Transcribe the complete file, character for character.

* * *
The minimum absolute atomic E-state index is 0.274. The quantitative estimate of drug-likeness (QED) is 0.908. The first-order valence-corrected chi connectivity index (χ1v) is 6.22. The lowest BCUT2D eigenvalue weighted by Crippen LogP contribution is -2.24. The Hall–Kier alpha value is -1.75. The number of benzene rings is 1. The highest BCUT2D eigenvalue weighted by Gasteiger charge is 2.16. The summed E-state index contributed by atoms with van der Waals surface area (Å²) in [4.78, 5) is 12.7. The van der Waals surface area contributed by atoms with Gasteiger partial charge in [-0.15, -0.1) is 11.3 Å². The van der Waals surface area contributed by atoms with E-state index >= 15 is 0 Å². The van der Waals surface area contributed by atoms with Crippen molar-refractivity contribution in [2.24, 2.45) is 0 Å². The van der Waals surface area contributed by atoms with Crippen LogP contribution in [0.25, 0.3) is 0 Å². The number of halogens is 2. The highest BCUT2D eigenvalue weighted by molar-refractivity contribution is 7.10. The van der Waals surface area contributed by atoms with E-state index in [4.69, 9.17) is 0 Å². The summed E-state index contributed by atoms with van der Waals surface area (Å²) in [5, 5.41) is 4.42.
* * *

The minimum absolute atomic E-state index is 0.274. The quantitative estimate of drug-likeness (QED) is 0.908. The first-order valence-corrected chi connectivity index (χ1v) is 6.22. The lowest BCUT2D eigenvalue weighted by Crippen LogP contribution is -2.24. The Hall–Kier alpha value is -1.75. The number of benzene rings is 1. The highest BCUT2D eigenvalue weighted by Gasteiger charge is 2.16. The summed E-state index contributed by atoms with van der Waals surface area (Å²) in [4.78, 5) is 12.7. The van der Waals surface area contributed by atoms with Gasteiger partial charge in [-0.15, -0.1) is 11.3 Å². The van der Waals surface area contributed by atoms with E-state index >= 15 is 0 Å². The van der Waals surface area contributed by atoms with Crippen molar-refractivity contribution in [2.24, 2.45) is 0 Å². The van der Waals surface area contributed by atoms with Crippen LogP contribution in [0.25, 0.3) is 0 Å². The number of halogens is 2. The highest BCUT2D eigenvalue weighted by molar-refractivity contribution is 7.10. The van der Waals surface area contributed by atoms with E-state index in [4.69, 9.17) is 0 Å². The summed E-state index contributed by atoms with van der Waals surface area (Å²) in [5, 5.41) is 4.42.